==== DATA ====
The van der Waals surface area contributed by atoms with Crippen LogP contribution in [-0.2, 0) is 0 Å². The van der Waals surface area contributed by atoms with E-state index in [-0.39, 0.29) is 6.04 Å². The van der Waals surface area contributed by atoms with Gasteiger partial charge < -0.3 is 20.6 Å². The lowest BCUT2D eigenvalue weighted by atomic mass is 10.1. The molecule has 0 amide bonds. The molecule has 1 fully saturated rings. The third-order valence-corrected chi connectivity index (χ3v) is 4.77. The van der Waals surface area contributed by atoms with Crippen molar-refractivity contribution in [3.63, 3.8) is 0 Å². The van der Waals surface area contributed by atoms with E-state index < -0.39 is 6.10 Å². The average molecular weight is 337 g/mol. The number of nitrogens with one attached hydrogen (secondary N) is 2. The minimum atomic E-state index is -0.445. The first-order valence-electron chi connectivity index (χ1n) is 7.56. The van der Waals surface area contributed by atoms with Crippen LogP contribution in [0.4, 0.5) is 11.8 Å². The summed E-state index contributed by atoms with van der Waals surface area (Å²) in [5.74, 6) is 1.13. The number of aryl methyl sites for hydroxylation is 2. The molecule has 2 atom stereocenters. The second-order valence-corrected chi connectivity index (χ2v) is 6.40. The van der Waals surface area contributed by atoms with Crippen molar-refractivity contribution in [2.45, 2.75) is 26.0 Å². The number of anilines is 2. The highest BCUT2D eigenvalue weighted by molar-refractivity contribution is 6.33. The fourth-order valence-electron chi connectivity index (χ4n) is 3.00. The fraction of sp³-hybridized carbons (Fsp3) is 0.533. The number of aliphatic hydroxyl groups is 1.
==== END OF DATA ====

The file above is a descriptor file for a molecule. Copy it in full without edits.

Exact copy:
The van der Waals surface area contributed by atoms with Crippen LogP contribution in [-0.2, 0) is 0 Å². The van der Waals surface area contributed by atoms with E-state index in [-0.39, 0.29) is 6.04 Å². The van der Waals surface area contributed by atoms with Gasteiger partial charge < -0.3 is 20.6 Å². The lowest BCUT2D eigenvalue weighted by atomic mass is 10.1. The molecule has 0 amide bonds. The molecule has 1 fully saturated rings. The third-order valence-corrected chi connectivity index (χ3v) is 4.77. The van der Waals surface area contributed by atoms with Crippen molar-refractivity contribution in [3.63, 3.8) is 0 Å². The van der Waals surface area contributed by atoms with E-state index < -0.39 is 6.10 Å². The average molecular weight is 337 g/mol. The number of nitrogens with one attached hydrogen (secondary N) is 2. The minimum atomic E-state index is -0.445. The first-order valence-electron chi connectivity index (χ1n) is 7.56. The van der Waals surface area contributed by atoms with Crippen LogP contribution in [0.4, 0.5) is 11.8 Å². The summed E-state index contributed by atoms with van der Waals surface area (Å²) in [5.74, 6) is 1.13. The number of aryl methyl sites for hydroxylation is 2. The molecule has 2 atom stereocenters. The second-order valence-corrected chi connectivity index (χ2v) is 6.40. The van der Waals surface area contributed by atoms with Crippen molar-refractivity contribution in [2.45, 2.75) is 26.0 Å². The number of anilines is 2. The highest BCUT2D eigenvalue weighted by molar-refractivity contribution is 6.33. The fourth-order valence-electron chi connectivity index (χ4n) is 3.00. The fraction of sp³-hybridized carbons (Fsp3) is 0.533. The number of aliphatic hydroxyl groups is 1.